Broad Area Colloquium For AI-Geometry-Graphics-Robotics-Vision
(CS 528)

Visual Recognition for Perceptive Interfaces

Trevor Darrell
May 8, 2006, 4:15PM
TCSeq 200


Devices should be perceptive, and respond directly to their human user and/or environment. In this talk I'll present new computer vision algorithms for fast recognition, indexing, and tracking that make this possible, enabling multimodal interfaces which respond to users' conversational gesture and body language, robots which recognize common object categories, and mobile devices which can search using visual cues of specific objects of interest. I'll describe in detail a method for image indexing and recognition of object categories based on a new kernel function over sets of local features that approximates the true correspondence-based similarity between set elements. Our pyramid match efficiently forms an implicit partial matching between two sets of feature vectors. The matching has linear time complexity and is robust to clutter or outlier features--a critical advantage for handling images with variable backgrounds, occlusions, and viewpoint changes. With this technique, mobile devices can recognize locations and gather information about newly encountered objects by finding matching images on the web or other available databases.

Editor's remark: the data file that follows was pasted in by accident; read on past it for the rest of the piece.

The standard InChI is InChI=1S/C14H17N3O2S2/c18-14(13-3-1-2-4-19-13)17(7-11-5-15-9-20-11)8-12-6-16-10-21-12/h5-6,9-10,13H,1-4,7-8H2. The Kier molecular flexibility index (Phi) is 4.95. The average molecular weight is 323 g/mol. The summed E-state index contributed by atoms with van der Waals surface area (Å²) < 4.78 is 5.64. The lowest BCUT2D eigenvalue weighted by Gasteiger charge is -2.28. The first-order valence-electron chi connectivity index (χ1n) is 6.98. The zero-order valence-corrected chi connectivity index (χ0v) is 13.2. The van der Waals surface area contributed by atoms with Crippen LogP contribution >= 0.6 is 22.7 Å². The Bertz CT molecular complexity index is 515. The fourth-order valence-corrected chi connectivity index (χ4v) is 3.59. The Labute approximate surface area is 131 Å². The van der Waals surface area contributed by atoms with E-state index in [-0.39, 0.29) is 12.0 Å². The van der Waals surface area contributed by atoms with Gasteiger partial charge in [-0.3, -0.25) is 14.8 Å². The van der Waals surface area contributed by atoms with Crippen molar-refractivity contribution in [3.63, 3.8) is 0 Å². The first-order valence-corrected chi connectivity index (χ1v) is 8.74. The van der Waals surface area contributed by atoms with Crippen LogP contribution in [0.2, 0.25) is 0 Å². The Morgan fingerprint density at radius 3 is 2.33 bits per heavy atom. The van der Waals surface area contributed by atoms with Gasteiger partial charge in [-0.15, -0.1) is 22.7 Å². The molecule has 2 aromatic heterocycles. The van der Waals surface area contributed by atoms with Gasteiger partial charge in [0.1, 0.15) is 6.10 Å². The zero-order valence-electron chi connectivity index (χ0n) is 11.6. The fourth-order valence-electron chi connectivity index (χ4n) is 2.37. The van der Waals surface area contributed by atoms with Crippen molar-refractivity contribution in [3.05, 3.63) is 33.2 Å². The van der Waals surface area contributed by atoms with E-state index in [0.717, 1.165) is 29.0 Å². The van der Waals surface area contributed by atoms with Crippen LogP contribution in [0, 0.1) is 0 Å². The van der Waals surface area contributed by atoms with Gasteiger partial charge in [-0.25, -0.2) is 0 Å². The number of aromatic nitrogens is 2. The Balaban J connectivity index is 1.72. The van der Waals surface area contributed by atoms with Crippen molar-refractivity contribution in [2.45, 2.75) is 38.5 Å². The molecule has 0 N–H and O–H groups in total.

About the Speaker

Trevor Darrell is an Associate Professor of Electrical Engineering and Computer Science at M.I.T. He leads the Vision Interface Group at the Computer Science and Artificial Intelligence Laboratory. His interests include computer vision, interactive graphics, and machine learning. Prior to joining the faculty of MIT he worked as a Member of the Research Staff at Interval Research in Palo Alto, CA, reseaching vision-based interface algorithms for consumer applications. He received his PhD and SM from the MIT Media Lab in 1996 and 1991, and the BSE while working at the GRASP Robotics Laboratory at the University of Pennsylvania in 1988.


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